Use Ideas with Logical Progression
This article will help you to understand how the ideas you come up with can be transformed into a logical progression, thus helping readers to follow the argument you are making. A good writer needs to know how to build paragraphs and present evidence in a linear progression with the help of signal phrases, verbs and transitions. The paper in general, as well as each paragraph separately should:
- Introduce the chosen topic/idea.
- Prove the made argument with evidence.
- Outline the evidence significance.
Thus, in a paragraph with the introductory evidence that supports my ideas, I will write a few sentences to provide a transition from the previous paragraph, and will make a brief introduction of the main idea, as well as will introduce the coming quotation or evidence. After that, I would insert a relevant paraphrased text or direct quotation. When the evidence is provided, I would analyze (not summarize) the evidence to help the reader understand why this evidence was chosen to support the argument. The main idea is that it is important to show a clear connection between the argument and evidence.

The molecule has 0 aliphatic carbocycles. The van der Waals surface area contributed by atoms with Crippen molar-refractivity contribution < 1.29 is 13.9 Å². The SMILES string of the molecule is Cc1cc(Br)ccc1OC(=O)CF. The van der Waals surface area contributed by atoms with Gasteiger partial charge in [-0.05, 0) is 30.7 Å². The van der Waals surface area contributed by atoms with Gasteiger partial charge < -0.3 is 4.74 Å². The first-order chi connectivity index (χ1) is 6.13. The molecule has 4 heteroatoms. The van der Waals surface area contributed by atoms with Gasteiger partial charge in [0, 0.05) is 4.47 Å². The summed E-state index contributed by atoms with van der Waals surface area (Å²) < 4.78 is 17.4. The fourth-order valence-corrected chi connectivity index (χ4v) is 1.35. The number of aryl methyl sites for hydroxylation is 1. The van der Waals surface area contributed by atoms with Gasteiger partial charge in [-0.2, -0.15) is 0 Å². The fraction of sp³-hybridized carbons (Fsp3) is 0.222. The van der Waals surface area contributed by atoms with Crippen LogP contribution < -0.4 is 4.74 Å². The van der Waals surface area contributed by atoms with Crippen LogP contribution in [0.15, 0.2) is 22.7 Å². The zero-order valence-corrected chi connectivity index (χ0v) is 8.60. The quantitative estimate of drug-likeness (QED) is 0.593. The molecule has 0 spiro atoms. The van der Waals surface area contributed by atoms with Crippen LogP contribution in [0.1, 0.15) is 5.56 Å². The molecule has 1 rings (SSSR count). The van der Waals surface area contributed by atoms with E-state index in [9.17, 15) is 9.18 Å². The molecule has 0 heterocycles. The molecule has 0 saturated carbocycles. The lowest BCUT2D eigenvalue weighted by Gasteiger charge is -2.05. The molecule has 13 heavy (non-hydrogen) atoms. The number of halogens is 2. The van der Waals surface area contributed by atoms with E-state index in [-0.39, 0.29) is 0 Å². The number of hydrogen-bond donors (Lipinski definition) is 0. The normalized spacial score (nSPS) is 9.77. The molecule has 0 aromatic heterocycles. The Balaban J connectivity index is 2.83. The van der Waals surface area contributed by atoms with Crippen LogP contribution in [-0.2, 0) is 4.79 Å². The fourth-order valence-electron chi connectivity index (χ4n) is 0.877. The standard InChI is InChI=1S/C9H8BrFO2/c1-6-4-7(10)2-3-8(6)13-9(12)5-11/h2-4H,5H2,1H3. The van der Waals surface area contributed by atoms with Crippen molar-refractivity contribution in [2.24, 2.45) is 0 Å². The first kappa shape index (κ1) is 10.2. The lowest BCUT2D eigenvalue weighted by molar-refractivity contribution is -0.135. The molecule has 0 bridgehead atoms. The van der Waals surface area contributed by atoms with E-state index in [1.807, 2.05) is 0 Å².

If the thoughts are put in a logical progression, the transitions have a role of showing how sections and paragraphs follow the preceding ones; there has to be an echoing of main key words or quotations. Use the appropriate transitions between paragraphs/sections. The reader may not understand the reason for this piece of evidence/quotation is included or what it means. The transitions in the essay will be guiding the reader throughout the text.
If you know how to make a logical progression of ideas, it will be easy for you to convince the readers by leading them through your ideas. Writers are aware that it is a challenge to make the writing structure clear, while also allowing for complication. A writer has to keep in mind that there is no writing project that is 100% finished; thus, some new evidence may mean that you have to restructure the previously made argument, possibly even take a different stance, etc.
In the logical progression, all described and mentioned ideas should be smoothly connected to each other. All readers appreciate a logical order of thoughts. For that reason, the writer should use different transitions or helpful links in order to be apparent to the reader. Therefore, the argument must progress forward, complicate or develop the issues, instead of simple restating of the main idea.
Stitching requires from the writer good transitions and strong verbs, which are indications for the reader. These signposts help the reader to see in what way a new sentence, section or a paragraph follows the previous one.
Below are some of the examples of strong active verbs usage in academic writing.
- “Assist”, not “help out.”
“Establish”, not “set up.”
- “Increase”, not “go up.”
Remember that writing is a process, and as you are working on building strong arguments, your ideas become solid and the ways to structure your argument may change.